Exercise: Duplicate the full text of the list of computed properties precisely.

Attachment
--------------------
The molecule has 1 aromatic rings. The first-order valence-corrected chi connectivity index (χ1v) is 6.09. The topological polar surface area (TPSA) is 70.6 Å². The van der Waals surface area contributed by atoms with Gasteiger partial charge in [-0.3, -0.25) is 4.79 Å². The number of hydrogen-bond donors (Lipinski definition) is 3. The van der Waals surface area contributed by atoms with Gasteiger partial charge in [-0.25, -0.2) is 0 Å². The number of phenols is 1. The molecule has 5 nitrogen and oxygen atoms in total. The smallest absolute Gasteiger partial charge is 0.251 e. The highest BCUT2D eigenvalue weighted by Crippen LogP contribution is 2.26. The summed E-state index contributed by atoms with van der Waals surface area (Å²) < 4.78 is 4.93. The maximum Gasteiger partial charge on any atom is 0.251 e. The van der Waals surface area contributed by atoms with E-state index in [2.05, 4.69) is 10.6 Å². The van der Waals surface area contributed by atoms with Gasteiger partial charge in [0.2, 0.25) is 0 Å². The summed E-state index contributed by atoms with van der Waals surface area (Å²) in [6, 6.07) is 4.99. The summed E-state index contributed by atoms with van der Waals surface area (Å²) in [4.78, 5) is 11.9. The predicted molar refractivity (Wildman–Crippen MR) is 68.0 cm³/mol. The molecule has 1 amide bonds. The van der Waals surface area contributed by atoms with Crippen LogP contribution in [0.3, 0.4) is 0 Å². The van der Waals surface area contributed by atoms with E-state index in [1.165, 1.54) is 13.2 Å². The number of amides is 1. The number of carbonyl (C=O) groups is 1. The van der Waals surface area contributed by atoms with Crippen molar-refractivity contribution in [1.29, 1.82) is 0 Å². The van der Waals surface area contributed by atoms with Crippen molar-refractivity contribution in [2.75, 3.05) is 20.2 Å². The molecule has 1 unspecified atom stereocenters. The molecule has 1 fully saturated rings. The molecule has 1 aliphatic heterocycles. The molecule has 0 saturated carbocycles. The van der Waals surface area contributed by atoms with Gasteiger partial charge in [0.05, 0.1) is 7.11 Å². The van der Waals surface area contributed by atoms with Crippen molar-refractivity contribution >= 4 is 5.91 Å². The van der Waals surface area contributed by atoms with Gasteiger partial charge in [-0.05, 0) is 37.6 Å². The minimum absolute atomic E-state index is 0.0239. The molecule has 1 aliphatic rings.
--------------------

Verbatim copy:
The molecule has 1 aromatic rings. The first-order valence-corrected chi connectivity index (χ1v) is 6.09. The topological polar surface area (TPSA) is 70.6 Å². The van der Waals surface area contributed by atoms with Gasteiger partial charge in [-0.3, -0.25) is 4.79 Å². The number of hydrogen-bond donors (Lipinski definition) is 3. The van der Waals surface area contributed by atoms with Gasteiger partial charge in [-0.25, -0.2) is 0 Å². The number of phenols is 1. The molecule has 5 nitrogen and oxygen atoms in total. The smallest absolute Gasteiger partial charge is 0.251 e. The highest BCUT2D eigenvalue weighted by Crippen LogP contribution is 2.26. The summed E-state index contributed by atoms with van der Waals surface area (Å²) < 4.78 is 4.93. The maximum Gasteiger partial charge on any atom is 0.251 e. The van der Waals surface area contributed by atoms with E-state index in [2.05, 4.69) is 10.6 Å². The van der Waals surface area contributed by atoms with Gasteiger partial charge in [0.2, 0.25) is 0 Å². The summed E-state index contributed by atoms with van der Waals surface area (Å²) in [6, 6.07) is 4.99. The summed E-state index contributed by atoms with van der Waals surface area (Å²) in [4.78, 5) is 11.9. The predicted molar refractivity (Wildman–Crippen MR) is 68.0 cm³/mol. The molecule has 1 amide bonds. The van der Waals surface area contributed by atoms with Crippen LogP contribution in [0.3, 0.4) is 0 Å². The van der Waals surface area contributed by atoms with E-state index in [1.165, 1.54) is 13.2 Å². The number of amides is 1. The number of carbonyl (C=O) groups is 1. The van der Waals surface area contributed by atoms with Crippen molar-refractivity contribution in [1.29, 1.82) is 0 Å². The van der Waals surface area contributed by atoms with Crippen molar-refractivity contribution in [2.75, 3.05) is 20.2 Å². The molecule has 1 unspecified atom stereocenters. The molecule has 1 fully saturated rings. The molecule has 1 aliphatic heterocycles. The molecule has 0 saturated carbocycles. The van der Waals surface area contributed by atoms with Gasteiger partial charge in [0.05, 0.1) is 7.11 Å². The van der Waals surface area contributed by atoms with Crippen molar-refractivity contribution >= 4 is 5.91 Å². The van der Waals surface area contributed by atoms with Gasteiger partial charge in [-0.05, 0) is 37.6 Å². The minimum absolute atomic E-state index is 0.0239. The molecule has 1 aliphatic rings.